Parsley or basil

Freshly chopped parsley or basil leaves can also significantly alleviate the uncomfortable itching. It is best to place the finely chopped herb generously on the painful area and fix it with a light cloth.

Cabbage leaves

When talking about home remedies, cabbage leaves are often on the list - they are used as a cabbage wrap for a wide variety of complaints. To help prevent wasp stings, they are first crushed with a rolling pin, then placed on the stitch and tied there with a cloth.

Homeopathy

Homeopathy is also justified in the treatment of wasp stings. The first means of choice is Vespa. If this is not at hand, Apis can be used for treatment. If the stitch changes color and / or is very painful, Ledum is used. The means mentioned are usually all used internally. However, they can be dissolved in a little boiled water and dabbed on the sting to support the effect.

Schuessler salts

For wasp stings, the Schüßler salts No. 2 Calcium phosphoricum, No. 3 Ferrum phosphoricum, No. 8 sodium chloratum and No. 10 sodium sulfuricum are recommended. These are administered both internally and externally. The sting is covered with a slurry of the Schuessler salts mentioned and a little water, preferably overnight.

Caution - even with non-allergy sufferers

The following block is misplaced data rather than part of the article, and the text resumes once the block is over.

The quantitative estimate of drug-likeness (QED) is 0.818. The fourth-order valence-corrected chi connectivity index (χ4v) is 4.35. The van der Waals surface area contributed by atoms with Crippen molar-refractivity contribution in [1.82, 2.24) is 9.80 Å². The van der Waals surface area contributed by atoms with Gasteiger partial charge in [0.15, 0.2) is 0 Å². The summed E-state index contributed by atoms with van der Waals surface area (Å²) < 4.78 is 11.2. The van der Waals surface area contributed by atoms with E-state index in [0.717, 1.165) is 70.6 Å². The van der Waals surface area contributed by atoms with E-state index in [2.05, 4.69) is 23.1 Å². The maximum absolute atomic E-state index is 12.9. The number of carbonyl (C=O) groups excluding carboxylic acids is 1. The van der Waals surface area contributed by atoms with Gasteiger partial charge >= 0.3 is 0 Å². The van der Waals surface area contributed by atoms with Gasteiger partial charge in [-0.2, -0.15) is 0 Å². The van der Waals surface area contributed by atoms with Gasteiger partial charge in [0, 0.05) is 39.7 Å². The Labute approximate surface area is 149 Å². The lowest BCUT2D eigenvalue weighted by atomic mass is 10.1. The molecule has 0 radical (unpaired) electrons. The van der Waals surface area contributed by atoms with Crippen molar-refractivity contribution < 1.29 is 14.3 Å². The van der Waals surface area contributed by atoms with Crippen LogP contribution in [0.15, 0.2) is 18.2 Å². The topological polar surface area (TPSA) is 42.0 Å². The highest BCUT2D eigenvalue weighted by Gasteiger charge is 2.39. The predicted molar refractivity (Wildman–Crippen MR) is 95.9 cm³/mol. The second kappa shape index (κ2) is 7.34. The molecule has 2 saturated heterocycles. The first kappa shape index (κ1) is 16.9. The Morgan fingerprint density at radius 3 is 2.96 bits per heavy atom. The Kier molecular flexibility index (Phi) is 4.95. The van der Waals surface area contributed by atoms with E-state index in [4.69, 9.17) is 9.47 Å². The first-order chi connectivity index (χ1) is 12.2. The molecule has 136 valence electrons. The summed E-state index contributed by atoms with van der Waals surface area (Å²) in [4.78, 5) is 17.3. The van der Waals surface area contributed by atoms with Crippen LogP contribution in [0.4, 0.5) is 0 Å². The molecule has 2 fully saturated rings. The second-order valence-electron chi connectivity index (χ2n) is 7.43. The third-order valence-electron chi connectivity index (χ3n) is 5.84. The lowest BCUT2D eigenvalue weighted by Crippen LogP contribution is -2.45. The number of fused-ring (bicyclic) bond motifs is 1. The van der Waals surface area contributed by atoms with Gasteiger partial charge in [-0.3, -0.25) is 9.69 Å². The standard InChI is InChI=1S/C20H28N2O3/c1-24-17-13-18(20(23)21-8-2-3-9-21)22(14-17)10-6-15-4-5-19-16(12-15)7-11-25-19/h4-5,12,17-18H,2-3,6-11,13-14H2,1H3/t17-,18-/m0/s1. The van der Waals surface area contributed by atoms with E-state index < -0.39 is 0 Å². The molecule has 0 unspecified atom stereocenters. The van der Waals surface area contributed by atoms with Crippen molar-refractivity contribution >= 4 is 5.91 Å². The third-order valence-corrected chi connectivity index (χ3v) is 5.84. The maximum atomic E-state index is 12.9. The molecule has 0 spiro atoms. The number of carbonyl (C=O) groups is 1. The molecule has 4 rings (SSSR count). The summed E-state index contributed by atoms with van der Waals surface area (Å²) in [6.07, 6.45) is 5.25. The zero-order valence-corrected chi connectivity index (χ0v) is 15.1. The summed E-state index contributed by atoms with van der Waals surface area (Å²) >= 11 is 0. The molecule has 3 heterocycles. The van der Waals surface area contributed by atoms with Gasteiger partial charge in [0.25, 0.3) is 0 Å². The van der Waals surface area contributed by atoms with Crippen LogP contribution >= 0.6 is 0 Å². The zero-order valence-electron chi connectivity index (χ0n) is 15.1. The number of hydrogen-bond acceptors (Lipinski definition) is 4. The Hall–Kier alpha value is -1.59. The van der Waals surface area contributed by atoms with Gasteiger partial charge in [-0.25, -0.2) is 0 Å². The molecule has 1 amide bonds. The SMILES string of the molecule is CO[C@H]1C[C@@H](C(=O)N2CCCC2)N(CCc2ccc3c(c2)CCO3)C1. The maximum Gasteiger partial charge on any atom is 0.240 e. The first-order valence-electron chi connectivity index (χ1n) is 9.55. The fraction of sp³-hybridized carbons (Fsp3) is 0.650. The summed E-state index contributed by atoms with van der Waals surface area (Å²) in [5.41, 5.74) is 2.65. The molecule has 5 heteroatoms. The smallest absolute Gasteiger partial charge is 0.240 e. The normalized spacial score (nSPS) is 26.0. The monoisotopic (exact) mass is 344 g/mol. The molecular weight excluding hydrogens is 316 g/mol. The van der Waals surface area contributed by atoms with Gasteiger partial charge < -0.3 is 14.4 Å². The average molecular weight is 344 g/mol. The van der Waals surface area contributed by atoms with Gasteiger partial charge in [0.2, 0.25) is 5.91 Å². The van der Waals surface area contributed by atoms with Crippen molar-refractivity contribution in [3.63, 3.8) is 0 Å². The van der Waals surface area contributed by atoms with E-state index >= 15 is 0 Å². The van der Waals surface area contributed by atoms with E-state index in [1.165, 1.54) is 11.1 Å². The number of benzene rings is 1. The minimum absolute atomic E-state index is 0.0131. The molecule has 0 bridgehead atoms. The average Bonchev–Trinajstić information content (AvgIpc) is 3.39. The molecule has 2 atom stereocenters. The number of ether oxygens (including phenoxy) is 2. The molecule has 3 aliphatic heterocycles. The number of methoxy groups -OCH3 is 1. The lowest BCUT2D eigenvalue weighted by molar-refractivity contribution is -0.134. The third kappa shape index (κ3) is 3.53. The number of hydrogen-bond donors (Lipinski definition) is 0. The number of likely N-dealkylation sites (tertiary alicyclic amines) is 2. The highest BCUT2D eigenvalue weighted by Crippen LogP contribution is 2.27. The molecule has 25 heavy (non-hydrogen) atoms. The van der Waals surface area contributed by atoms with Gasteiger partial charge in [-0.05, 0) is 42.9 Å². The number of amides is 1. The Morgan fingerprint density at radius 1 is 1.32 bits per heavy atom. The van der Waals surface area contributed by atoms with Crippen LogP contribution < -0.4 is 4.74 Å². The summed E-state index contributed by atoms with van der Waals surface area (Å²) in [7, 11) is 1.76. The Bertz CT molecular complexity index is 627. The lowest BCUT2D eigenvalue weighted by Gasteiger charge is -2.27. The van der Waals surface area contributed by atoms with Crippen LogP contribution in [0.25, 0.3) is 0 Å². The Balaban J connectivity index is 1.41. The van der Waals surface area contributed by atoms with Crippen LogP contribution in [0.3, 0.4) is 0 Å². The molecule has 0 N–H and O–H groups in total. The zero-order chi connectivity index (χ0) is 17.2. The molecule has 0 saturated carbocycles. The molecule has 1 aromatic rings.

Wasp stings usually trigger a local, painful skin reaction in stung people. There is severe reddening of the skin, a wheal forms around the puncture site. Stitches can also be associated with symptoms that are allergic or toxic and are therefore potentially life-threatening. For stitches in the area of ​​the mouth and throat, the neck must be cooled from the outside, an ice cube should be sucked and then a doctor or hospital should be consulted as soon as possible.

If, in addition to swelling, itching and pain, other symptoms such as malaise, poor circulation or fever occur in connection with a wasp sting, a doctor should be consulted immediately. Burning of the palms of the hands or soles of the feet, metallic taste, difficulty breathing or hot flashes also indicate a strong allergic reaction that must be treated quickly. In the event of impaired consciousness, an emergency doctor should be called for help. A severe allergy can also lead to anaphylactic shock, which is life-threatening due to circulatory shock or failure. In extreme cases, liver or kidney damage can occur.